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Investigating the AMI SZ Selection Function of Galaxy Clusters



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Jin, Terry 


This thesis is focused on investigating the Selection Function (SF) of the Arcminute Microkelvin Imager (AMI), a dual-array interferometer at Lord’s Bridge, located 8 kilometers away from central Cambridge. AMI observes and studies the Sunyaev- Zel’dovich (SZ) effect of galaxy clusters by using the Large and Small Arrays (LA & SA) in essentially simultaneously observations. The analysis uses a spherically- symmetric Navarro, Frenk and White (NFW) model for non-baryonic matter and a generalised (GNFW) model for gas and is analysed with a Bayesian methodology for parameter estimation. A modified multidimensional Kolmogorov-Smirnov (mK-S) test is used to study the coherence of idealised cluster simulations with two toy models. A frequentist and Bayesian approach are modelled and then analysed with MULTINEST. PROFILE was then used to create simulated AMI observations with varying noise realizations (thermal, cosmic microwave background (CMB) and source confusion) and then analysed with McAdam. A pipeline was developed to allow the application of the mK-S test on the posterior distribution functions (PDFs) and evidences of cluster simulations with varying physical and observational properties such as mass and redshift. This way, the statistical reliability of simulated AMI observations can be investigated. It is possible to extend the mK-S test by implementing additional measurements to constrain the accuracy data which allows the estimation of a AMI SF which is further discussed. A consequence of studying the SF is being able to obtain the interferometric efficiency of AMI by comparing the zero spacing flux to the amplitude of simulated integrated flux densities of different combinations of cluster properties at given lambdas. Contaminating radio sources of varying flux densities, spectral indices, position and size are then introduced to the simulations to extend the robustness of the basic SF analysis. By studying the peak flux density of clusters, it is possible to approximate the SF for that of contaminating sources. The same is applied to the cluster position, moving the primary beam away from the cluster centre to further test AMI’s ability to constrain cluster parameters extending the basic SF. N-body simulations, namely the MUSIC cluster simulation set, are used to analyse the robustness of the mK-S test. MUSIC clusters are generated externally and hence can be analysed as an independent source with AMI using simulated observations by replacing the original PROFILE generated y-maps. With differently generated y-map, it is then possible to apply the mK-S statistic directly onto MUSIC clusters allowing a study specific to a particular parameter set determined by the user much like the SF. For example, it allows one to approximate the mass boundary for cluster detection and better understand the coherence of AMI data with simulations for the AMI parametric model. MUSIC analysis is completed for four different noise injections, namely: all sources, CMB, source confusion and thermal simulations. It is possible to add additional radio sources much like with standardised SF studies with AMI into the observing field. This allows the observing field to simulate a more accurate source environment. Generally, N-body simulations evolve through time (redshift) but with lesser limitations when compared to parametric models. In this case, y-map clusters are specifically created for the purpose of an independent SF to test with AMI simulated observations. These mK-S results are then compared and applied to real AMI observations. SZ measurements of six galaxy clusters from the 400d catalogue are observed and analysed with AMI and then compared to both X-ray and optical data. They are then re-simulated using PROFILE and analysed using the mK-S test to better understand error estimates in a more realistic observing environment. This demonstrates that the simulated clusters, independently generated y-maps and real-life observing robustness of the AMI telescope.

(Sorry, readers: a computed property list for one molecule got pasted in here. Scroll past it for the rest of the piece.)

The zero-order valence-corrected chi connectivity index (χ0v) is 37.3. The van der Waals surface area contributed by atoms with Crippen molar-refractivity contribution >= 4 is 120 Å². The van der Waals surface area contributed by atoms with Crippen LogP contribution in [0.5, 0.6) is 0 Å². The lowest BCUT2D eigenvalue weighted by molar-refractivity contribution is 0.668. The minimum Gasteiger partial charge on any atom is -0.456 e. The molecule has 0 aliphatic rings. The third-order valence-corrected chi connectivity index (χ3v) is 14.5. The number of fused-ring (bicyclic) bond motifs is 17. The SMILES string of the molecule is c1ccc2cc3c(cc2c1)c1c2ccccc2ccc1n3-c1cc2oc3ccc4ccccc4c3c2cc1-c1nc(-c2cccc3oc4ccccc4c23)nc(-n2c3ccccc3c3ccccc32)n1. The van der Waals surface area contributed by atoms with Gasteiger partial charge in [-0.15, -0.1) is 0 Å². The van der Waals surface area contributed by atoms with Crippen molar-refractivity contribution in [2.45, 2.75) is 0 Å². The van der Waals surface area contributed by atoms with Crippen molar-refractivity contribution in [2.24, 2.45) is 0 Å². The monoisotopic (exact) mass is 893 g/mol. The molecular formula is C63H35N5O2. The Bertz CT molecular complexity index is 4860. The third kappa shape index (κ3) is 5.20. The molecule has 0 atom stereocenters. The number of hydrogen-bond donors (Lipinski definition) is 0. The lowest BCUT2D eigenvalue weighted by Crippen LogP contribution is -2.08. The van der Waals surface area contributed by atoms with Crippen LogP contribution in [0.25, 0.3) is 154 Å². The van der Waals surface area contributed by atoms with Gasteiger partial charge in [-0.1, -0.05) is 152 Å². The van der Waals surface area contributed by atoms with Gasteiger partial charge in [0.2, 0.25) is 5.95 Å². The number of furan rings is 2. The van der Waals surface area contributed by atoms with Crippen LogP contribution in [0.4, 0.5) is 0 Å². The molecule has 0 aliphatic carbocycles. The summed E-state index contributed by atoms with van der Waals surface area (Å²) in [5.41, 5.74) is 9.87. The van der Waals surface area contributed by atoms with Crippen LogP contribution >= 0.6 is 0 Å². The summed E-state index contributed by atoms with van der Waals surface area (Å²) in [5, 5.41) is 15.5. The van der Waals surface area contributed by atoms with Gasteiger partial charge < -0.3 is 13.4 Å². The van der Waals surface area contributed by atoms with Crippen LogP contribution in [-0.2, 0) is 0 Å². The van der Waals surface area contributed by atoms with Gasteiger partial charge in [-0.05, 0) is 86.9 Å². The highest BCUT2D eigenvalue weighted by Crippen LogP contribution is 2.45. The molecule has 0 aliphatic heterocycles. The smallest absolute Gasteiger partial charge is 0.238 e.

Saunders, Richard
Perrott, Yvette
Olamaie, Malak


cosmology, galaxy cluster, astronomy, selection function, ez effect, interferometry


Doctor of Philosophy (PhD)

Awarding Institution

University of Cambridge
STFC (1364729)